May 2016: Journal of the Association of Physicians of India
Biranchi Narayan Mohapatra, Sujit Kumar Lenka, Manoranjan Acharya, Chakradhar Majhi, Gouri Oram, Khetra Mohan Tudu
OBJECTIVE: To study the clinical profile of hypokalemic flaccid paralysis (HKFP) and to evaluate its causes. METHODS: Fifty cases of hypokalemic flaccid paralysis (HKFP) admitted between November 2012 to October 2014 were taken up in the study. Serum potassium level < 3.5 mmol/ltr has been taken as hypokalemia. All cases were studied for spot and/or 24 hour urinary sodium / potassium, serum potassium / calcium / magnesium. Hypokalemic periodic paralysis (HPP) were diagnosed if there was spot/24 hour urine potassium excretion < 20mmol/ltr in presence of hypokalemia and flaccid weakness without other causes...
May 2016: Journal of the Association of Physicians of India
T Ravindran, Paneerselvam, Radha, T Allwyn Yabesh
Osmotic demyelination syndrome is an acute shift in serum osmolality causing demyelination, which may be due to rapid correction of hyponatremia, hyperglycaemia, hypokalemia and ketoacidosis. We present a case of 55yr old female and a known diabetic presented with the choreic movements involving left upper and lower limb for 2 days without any weakness.Her blood sugar was 428mg/dl at the time of admission with wide fluctuations.Her CT Brain showed hyperdensity in the right basal ganglia and the MRI brain showed hyperintense lesion in T2 weighted images showing features suggestive of osmotic demyelination...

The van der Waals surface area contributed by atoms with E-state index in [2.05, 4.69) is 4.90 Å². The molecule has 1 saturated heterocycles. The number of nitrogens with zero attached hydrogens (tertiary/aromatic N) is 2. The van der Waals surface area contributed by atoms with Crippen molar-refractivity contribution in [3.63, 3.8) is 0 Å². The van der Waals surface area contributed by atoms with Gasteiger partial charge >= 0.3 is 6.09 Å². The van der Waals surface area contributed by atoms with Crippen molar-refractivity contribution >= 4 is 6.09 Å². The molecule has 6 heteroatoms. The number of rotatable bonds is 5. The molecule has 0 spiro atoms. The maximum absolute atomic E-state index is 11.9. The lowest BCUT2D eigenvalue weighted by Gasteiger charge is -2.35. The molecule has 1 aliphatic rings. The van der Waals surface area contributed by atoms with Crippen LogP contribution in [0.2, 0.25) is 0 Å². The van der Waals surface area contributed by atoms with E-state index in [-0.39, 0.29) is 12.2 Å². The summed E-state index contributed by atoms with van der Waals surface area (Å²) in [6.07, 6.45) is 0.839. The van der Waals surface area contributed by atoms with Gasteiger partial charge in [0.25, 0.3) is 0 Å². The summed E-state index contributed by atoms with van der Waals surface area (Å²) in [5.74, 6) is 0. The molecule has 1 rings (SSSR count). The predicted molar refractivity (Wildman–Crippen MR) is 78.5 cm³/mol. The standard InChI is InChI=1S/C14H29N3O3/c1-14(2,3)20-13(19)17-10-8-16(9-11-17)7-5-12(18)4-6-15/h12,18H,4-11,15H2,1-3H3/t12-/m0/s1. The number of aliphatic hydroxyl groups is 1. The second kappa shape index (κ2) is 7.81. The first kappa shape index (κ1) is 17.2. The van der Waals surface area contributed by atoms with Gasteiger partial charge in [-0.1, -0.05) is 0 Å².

April 2016: Journal of the Association of Physicians of India
S K Mathew, K Krishnan Kutty, I Ramya, C Padmakumar, Prince Pius
Ondansetron is widely used in general practice for nausea and vomiting due to any cause. We report a rare side effect, life-threatening hypokalaemia following intravenous Ondansetron injection. It may be judicious to restrict the use of Odansetron to patients with severe vomiting due to chemotherapy or in post-operative state. Life-threatening hypokalemia can occur without any warning and may be difficult to manage in a primary set up.
February 2016: Journal of the Association of Physicians of India
Sabarinath, Sanket Shah, Lavanya, Rama Bhat
No abstract text is available yet for this article.
January 2016: Journal of the Association of Physicians of India